Peel Couple Convicted, Fined for Cruelty to Pony
A husband and wife from the Shire of Murray were both found guilty of animal cruelty offences in the Mandurah Magistrates Court on Wednesday (3 October 2018).
The charges from September 2015 relate to their failure to provide proper care for chronic laminitis in their 12 year old gelded pony, Rio. Laminitis is a debilitating and extremely painful condition which can render the animal unable to stand or move.
The couple were each fined $4000, and each had legal and care costs of $7000 awarded against them. They have also been banned from being in charge of any horse for a year.
An RSPCA WA Inspector attended a property in September 2015, after a report about a lame pony. The pony was seized by the Inspector and later moved to a foster care property where he could receive proper veterinary treatment and begin his long rehabilitation.
Laminitis is a condition where the bone can tear away from the hoof wall and be driven down inside the hoof capsule by the full weight of the horse. Rio’s condition was so bad that he was having great difficulty bearing any weight on his hooves.
Rio was found in a lush green pasture and looked well fed, despite his painful condition. Unrestricted access to pasture high in sugars, such as this, can be one of the causes of laminitis. Proper understanding of care for horses, and regular vet care, could have easily prevented Rio’s condition progressing to such an acute state.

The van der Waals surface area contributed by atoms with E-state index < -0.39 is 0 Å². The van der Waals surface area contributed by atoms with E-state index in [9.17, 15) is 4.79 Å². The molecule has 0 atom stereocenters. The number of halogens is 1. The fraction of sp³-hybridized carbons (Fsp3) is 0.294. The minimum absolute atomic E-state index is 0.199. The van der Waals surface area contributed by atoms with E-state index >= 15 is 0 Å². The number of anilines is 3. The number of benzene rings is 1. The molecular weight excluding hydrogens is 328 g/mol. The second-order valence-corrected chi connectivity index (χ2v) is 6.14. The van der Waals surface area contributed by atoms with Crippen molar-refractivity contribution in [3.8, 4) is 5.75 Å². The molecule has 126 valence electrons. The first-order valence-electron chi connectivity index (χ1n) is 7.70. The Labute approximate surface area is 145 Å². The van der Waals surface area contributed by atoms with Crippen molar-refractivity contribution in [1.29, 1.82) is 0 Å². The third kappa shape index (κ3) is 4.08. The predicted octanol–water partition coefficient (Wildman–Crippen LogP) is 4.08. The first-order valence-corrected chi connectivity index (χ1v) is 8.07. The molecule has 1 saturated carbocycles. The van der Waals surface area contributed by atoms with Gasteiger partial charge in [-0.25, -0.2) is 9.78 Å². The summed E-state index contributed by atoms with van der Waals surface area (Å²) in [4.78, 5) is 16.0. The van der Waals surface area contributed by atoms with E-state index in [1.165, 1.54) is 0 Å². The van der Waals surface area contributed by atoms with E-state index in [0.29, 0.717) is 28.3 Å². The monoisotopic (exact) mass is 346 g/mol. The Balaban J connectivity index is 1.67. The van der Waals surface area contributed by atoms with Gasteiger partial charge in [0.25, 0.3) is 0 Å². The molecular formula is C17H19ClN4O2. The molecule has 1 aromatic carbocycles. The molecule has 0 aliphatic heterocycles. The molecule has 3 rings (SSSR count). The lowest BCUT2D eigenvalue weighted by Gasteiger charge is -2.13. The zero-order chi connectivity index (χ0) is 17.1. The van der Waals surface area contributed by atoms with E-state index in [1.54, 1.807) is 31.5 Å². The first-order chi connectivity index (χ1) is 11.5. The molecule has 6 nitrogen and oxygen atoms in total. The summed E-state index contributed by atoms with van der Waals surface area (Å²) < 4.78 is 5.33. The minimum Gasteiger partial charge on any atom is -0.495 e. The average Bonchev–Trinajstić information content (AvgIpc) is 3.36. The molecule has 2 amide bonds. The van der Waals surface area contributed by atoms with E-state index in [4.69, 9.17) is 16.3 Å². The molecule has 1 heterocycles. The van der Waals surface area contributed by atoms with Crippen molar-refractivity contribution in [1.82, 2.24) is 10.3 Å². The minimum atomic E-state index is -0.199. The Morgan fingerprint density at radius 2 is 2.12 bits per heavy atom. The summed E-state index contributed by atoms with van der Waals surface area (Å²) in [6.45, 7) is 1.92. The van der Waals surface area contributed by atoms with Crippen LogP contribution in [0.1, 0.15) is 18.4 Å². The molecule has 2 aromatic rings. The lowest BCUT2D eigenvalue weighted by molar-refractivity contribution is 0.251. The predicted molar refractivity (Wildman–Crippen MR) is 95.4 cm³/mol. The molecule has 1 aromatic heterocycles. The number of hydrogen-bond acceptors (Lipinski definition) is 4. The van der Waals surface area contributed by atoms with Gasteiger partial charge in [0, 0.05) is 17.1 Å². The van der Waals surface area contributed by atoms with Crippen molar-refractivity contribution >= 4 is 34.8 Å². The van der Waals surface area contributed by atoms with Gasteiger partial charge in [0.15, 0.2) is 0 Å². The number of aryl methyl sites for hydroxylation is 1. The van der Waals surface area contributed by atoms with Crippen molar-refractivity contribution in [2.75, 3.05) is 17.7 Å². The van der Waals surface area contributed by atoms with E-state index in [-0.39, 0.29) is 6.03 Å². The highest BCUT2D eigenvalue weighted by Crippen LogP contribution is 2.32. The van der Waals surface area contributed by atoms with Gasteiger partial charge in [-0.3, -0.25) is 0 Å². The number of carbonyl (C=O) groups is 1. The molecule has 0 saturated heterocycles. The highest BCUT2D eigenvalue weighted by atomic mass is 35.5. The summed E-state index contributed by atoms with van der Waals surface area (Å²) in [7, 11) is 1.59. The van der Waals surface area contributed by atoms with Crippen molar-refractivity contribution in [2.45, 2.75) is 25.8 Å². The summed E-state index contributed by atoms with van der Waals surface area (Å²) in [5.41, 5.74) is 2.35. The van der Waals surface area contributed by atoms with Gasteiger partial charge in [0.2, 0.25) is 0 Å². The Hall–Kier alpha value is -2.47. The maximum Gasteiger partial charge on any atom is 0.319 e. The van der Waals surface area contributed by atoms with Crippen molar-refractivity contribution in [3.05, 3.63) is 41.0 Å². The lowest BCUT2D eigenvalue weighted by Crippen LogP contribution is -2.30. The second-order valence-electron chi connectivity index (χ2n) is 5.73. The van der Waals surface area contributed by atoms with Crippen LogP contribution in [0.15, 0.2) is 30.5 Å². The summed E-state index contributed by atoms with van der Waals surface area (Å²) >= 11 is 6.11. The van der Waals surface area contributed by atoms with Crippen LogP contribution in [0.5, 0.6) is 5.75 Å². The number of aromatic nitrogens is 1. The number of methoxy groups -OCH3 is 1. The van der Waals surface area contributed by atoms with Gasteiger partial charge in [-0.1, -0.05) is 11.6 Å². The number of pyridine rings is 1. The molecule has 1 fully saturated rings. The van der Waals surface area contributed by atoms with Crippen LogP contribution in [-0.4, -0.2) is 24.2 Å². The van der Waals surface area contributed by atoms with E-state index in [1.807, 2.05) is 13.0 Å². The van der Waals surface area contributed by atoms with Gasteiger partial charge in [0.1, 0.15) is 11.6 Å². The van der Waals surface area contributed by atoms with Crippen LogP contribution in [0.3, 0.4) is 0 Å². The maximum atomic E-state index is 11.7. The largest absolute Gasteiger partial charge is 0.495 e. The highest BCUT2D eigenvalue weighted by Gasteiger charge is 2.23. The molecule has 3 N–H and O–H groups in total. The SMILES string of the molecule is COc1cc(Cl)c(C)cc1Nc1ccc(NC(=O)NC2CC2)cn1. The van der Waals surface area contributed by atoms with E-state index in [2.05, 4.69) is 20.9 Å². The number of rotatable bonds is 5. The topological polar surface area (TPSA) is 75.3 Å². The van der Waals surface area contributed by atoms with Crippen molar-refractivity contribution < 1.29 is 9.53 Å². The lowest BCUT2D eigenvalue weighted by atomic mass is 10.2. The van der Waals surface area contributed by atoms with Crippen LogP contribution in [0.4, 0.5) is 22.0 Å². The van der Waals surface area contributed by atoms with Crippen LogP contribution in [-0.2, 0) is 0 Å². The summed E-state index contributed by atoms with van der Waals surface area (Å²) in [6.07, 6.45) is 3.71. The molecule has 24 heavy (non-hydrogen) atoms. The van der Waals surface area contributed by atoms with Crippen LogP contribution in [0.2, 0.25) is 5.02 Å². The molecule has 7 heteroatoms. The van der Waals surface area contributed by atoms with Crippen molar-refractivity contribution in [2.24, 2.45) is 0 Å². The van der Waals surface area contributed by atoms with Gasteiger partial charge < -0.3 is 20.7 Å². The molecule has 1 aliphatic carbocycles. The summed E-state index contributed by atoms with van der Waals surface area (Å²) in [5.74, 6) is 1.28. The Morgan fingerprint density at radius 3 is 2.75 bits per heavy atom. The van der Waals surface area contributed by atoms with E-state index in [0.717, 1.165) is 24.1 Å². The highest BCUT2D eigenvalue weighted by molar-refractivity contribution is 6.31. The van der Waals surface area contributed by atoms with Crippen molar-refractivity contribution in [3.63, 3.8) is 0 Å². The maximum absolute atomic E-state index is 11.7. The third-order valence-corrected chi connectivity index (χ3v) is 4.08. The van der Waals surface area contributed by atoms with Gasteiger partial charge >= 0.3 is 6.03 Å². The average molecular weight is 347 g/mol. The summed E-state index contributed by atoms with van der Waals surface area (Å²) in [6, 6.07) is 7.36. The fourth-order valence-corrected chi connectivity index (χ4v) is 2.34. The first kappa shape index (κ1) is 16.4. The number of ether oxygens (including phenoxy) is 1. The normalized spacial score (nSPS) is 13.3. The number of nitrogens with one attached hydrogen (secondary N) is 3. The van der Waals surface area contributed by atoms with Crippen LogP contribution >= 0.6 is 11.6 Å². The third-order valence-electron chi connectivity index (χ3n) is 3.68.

Comments attributed to RSPCA WA Chief Inspector Amanda Swift:
“Laminitis is one of the biggest killers of domestic horses in the world, and is readily preventable. Horses and ponies require extensive maintenance and care, and owners need to be aware of the environmental factors that can affect the health and welfare of their pets.
“While leaving a pony in a lush green pasture seems like an easy and effective way to provide food, in Rio’s case, it was the very cause of his excruciatingly painful condition.
“Overfeeding your pony or horse is just as bad as underfeeding him, and in Rio’s case, we’re thankful that a concerned member of the community reported this to us before it became a death sentence for Rio.
“I’m pleased to say that Rio has made a slow, but full recovery in the care of one of RSPCA WA’s dedicated foster carers, and will now be able to live the rest of his life in relative comfort.”